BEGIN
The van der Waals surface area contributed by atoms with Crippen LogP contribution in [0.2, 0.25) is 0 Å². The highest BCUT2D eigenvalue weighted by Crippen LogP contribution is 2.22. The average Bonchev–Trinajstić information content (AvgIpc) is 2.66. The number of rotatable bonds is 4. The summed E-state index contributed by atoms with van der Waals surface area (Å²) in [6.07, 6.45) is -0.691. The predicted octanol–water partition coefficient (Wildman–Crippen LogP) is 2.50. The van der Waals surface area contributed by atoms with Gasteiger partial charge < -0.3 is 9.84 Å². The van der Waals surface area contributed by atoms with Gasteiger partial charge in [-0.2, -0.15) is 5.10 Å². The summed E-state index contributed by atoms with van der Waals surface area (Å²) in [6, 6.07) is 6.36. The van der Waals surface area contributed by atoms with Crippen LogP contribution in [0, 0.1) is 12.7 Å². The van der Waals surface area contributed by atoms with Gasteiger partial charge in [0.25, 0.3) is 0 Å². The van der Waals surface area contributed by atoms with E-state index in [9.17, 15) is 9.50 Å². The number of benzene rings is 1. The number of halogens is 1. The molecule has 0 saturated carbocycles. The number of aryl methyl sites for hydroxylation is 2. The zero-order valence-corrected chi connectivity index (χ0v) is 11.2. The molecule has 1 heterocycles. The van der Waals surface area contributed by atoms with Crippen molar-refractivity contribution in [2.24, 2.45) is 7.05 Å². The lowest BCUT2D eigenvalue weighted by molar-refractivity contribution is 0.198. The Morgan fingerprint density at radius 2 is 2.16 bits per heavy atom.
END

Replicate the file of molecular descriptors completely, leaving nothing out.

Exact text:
The van der Waals surface area contributed by atoms with Crippen LogP contribution in [0.2, 0.25) is 0 Å². The highest BCUT2D eigenvalue weighted by Crippen LogP contribution is 2.22. The average Bonchev–Trinajstić information content (AvgIpc) is 2.66. The number of rotatable bonds is 4. The summed E-state index contributed by atoms with van der Waals surface area (Å²) in [6.07, 6.45) is -0.691. The predicted octanol–water partition coefficient (Wildman–Crippen LogP) is 2.50. The van der Waals surface area contributed by atoms with Gasteiger partial charge < -0.3 is 9.84 Å². The van der Waals surface area contributed by atoms with Gasteiger partial charge in [-0.2, -0.15) is 5.10 Å². The summed E-state index contributed by atoms with van der Waals surface area (Å²) in [6, 6.07) is 6.36. The van der Waals surface area contributed by atoms with Crippen LogP contribution in [0, 0.1) is 12.7 Å². The van der Waals surface area contributed by atoms with Gasteiger partial charge in [0.25, 0.3) is 0 Å². The van der Waals surface area contributed by atoms with E-state index in [9.17, 15) is 9.50 Å². The number of benzene rings is 1. The number of halogens is 1. The molecule has 0 saturated carbocycles. The number of aryl methyl sites for hydroxylation is 2. The zero-order valence-corrected chi connectivity index (χ0v) is 11.2. The molecule has 1 heterocycles. The van der Waals surface area contributed by atoms with Crippen molar-refractivity contribution in [2.24, 2.45) is 7.05 Å². The lowest BCUT2D eigenvalue weighted by molar-refractivity contribution is 0.198. The Morgan fingerprint density at radius 2 is 2.16 bits per heavy atom.